On June 26, 2005, Mauricio "Shogun" Hua and Antonio Rogerio "Lil Nog" Nogueira fought for the first time. The event was Pride FC's Critical Countdown 2005, the quarter-finals of their middleweight grand prix for that year, at the Saitama Super Arena. They fought to the 20 minute time limit – Pride rules stated the first round was 10 minutes instead of the standard five – and Shogun won the decision victory.
At that point in time, the two Brazilians had only suffered one loss each, had similar records (9-1 for Shogun, 11-1 for Lil Nog) and were both renowned for their similar fighting style. They would stand upright in an open stance and swing lefts and rights at whatever was in their way until someone was on the floor. Here was the biggest difference: Shogun would leap into the air and try to damage the grounded opponent with punches, kicks and stomps, Lil Nog would grapple and fight for submissions. This goes a long way to explaining how Shogun went into the fight with no decision wins, only stoppages and Lil Nog had seven decisions.
It was an all-out war and has come to be considered a classic that both men are proud of. It's an exciting if somewhat sloppy brawl by today's standards but then, in 2005, it was two of the world's best middleweights demonstrating their skills in every facet of MMA. Even though he didn't win, Lil Nog could be proud of being the first person to take Shogun to the limit.
Mauricio "Shogun" Hua throws a diving punch at Antonio Rogerio "Lil Nog" Nogueira during their Pride FC middleweight grand prix quarterfinal bout at the Pride FC Critical Countdown 2005 in the Saitama Super Arena in Saitama, Japan on June 26, 2005. (Photos: UFC)
A decade later at UFC 190 on August 1, 2015 in Rio de Janiero, Brazil, the two men had their long awaited rematch. A lot had changed since Critical Countdown 2005, and not for the better. Shogun, a beast in Pride FC, had struggled since his move to the UFC. The Unified Rules of MMA banned a lot of his ground work and the lack of hard corners in the UFC cage compared to the Pride FC ring meant he couldn't back people up like he was used to, meaning his trademark looking punches were easy to evade.
As for Lil Nog, he had tried his hand in a few smaller MMA promotions (Affliction, World Victory Road, Jungle Fight) before coming to the UFC where, at 39 he was something of a has-been. Without any title or grand prix wins, he was thought of as a granite tough fan favorite and wasted potential.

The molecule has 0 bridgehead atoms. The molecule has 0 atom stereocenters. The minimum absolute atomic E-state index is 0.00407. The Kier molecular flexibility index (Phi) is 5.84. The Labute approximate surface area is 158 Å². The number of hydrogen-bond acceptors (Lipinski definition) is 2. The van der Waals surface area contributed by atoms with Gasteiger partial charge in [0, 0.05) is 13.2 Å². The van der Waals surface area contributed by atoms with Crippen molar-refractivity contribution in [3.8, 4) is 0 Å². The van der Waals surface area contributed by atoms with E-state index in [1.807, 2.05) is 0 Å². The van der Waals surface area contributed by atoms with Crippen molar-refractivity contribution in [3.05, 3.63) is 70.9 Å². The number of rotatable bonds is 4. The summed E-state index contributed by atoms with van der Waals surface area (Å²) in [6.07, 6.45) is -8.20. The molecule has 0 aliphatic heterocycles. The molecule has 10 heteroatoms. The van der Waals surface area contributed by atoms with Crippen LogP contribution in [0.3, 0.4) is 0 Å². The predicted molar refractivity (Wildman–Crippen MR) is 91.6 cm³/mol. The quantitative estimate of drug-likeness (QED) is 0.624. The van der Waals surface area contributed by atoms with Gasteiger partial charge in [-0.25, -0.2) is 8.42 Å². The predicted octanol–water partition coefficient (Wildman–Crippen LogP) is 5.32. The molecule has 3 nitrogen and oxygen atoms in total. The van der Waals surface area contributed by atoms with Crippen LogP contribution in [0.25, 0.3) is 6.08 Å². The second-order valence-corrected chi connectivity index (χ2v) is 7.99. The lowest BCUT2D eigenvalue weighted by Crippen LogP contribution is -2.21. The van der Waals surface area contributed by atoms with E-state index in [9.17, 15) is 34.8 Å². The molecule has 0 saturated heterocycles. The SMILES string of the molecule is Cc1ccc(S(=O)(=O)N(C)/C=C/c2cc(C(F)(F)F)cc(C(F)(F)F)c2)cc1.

Mauricio "Shogun" Rua faces off with Antonio Rogerio "Lil Nog" Nogueira before their light heavyeweight bout at UFC 190 at the HSBC Arena in Rio de Janeiro, Brazil on August 1, 2015.
And yet, when the cage door closed and Bruce Buffer had done his introductions, Shogun and Lil Nog, now light heavyweights instead of middleweight, lit each other up like they were still in Japan. The spirit of Pride FC was alive and well as the two men tore each other apart for 15 minutes. With a combined 35 more fights between them and a knowledge of how much damage they could do to each other since their first bout, the pace of the second fight was slower if no less intense.
Punches were thrown with intent and both men were stung badly in the first round alone; the final minute looked more like a game of Rock 'em Sock 'em Robots than an MMA fight. There was plenty more action in Rounds 2 and 3 also, but it was tempered by takedowns from Shogun and jiu-jitsu from Lil Nog. Now in their 30s, neither man seemed so excited to get involved in a melee. That doesn't mean this fight was bad, simply that the competitors had evolved to become more defensive rather than strictly hell for leather types.
Again, Shogun won a close decision and, again, the match has gone on to be regarded as a classic. And so, when Shogun and Lil Nog complete their trilogy this upcoming Sunday at UFC Fight Night 174 at Fight Island, Abu Dhabi, UAE, there is a lot to live up to.
Mauricio "Shogun" Rua celebrates his decision victory over Antonio Rogerio "Lil Nog" Nogueira at UFC 190 at the HSBC Arena in Rio de Janeiro, Brazil on August 1, 2015.
There is a bad precedent for this type of fight. On November 24, 2018, Chuck Liddell faced Tito Ortiz for the third and definitely final time for Oscar de la Hoya's Golden Boy Promotions. Once a genuine great of the sport, Liddell fought exactly like a 48-year-old who had been retired for almost a decade and was famous for having drug problems. When he was knocked out in Round 1 by Ortiz, his longtime and very bitter rival, it was just depressing rather than in any way conclusive.
Thankfully, in this case, Lil Nog has confirmed this will be his last active fight, having slowed to a pace of one per year. Even though Shogun is already 2-0 ahead in this series, Lil Nog considers him his greatest opponent and would like to retire against him. Likewise, Shogun, has been incredibly respectful in the buildup. Talking at the virtual media day before the event, Shogun said "I fought Nogueira at the start of my career, the middle and final [stage]. I am happy because Rogerio is a legend of the sport, and I know this fight motivates him."
With nothing but legacy on the line, this final encounter between two MMA veterans should be something special for long time fans, even if it doesn't match the highs of their previous encounters.